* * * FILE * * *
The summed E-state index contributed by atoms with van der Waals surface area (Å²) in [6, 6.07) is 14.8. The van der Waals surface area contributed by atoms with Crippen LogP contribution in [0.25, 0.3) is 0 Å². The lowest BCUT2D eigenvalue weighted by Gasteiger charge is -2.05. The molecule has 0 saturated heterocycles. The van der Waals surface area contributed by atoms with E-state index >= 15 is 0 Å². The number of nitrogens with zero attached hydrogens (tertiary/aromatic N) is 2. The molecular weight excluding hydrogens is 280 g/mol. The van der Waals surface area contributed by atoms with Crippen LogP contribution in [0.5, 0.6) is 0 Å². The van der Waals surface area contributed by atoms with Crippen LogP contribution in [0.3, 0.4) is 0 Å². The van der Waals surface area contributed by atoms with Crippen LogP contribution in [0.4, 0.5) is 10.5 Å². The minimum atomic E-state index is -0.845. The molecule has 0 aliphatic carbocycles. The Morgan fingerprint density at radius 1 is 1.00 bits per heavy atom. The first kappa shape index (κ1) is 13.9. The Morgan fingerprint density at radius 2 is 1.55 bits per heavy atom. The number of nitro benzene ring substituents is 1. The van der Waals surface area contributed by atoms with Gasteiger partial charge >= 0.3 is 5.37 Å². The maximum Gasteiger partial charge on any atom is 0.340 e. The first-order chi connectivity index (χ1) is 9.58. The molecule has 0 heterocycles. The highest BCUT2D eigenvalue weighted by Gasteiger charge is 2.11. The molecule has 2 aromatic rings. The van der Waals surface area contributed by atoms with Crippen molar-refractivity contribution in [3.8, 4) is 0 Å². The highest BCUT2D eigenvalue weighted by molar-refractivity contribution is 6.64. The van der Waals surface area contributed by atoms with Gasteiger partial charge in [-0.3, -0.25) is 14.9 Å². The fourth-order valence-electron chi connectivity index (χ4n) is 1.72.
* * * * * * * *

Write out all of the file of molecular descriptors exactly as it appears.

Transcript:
The summed E-state index contributed by atoms with van der Waals surface area (Å²) in [6, 6.07) is 14.8. The van der Waals surface area contributed by atoms with Crippen LogP contribution in [0.25, 0.3) is 0 Å². The lowest BCUT2D eigenvalue weighted by Gasteiger charge is -2.05. The molecule has 0 saturated heterocycles. The van der Waals surface area contributed by atoms with E-state index >= 15 is 0 Å². The number of nitrogens with zero attached hydrogens (tertiary/aromatic N) is 2. The molecular weight excluding hydrogens is 280 g/mol. The van der Waals surface area contributed by atoms with Crippen LogP contribution in [0.5, 0.6) is 0 Å². The van der Waals surface area contributed by atoms with Crippen LogP contribution in [0.3, 0.4) is 0 Å². The van der Waals surface area contributed by atoms with Crippen LogP contribution in [0.4, 0.5) is 10.5 Å². The minimum atomic E-state index is -0.845. The molecule has 0 aliphatic carbocycles. The Morgan fingerprint density at radius 1 is 1.00 bits per heavy atom. The first kappa shape index (κ1) is 13.9. The Morgan fingerprint density at radius 2 is 1.55 bits per heavy atom. The number of nitro benzene ring substituents is 1. The van der Waals surface area contributed by atoms with Gasteiger partial charge >= 0.3 is 5.37 Å². The maximum Gasteiger partial charge on any atom is 0.340 e. The first-order chi connectivity index (χ1) is 9.58. The molecule has 0 heterocycles. The highest BCUT2D eigenvalue weighted by Gasteiger charge is 2.11. The molecule has 2 aromatic rings. The van der Waals surface area contributed by atoms with Crippen molar-refractivity contribution in [3.8, 4) is 0 Å². The highest BCUT2D eigenvalue weighted by molar-refractivity contribution is 6.64. The van der Waals surface area contributed by atoms with Gasteiger partial charge in [-0.3, -0.25) is 14.9 Å². The fourth-order valence-electron chi connectivity index (χ4n) is 1.72.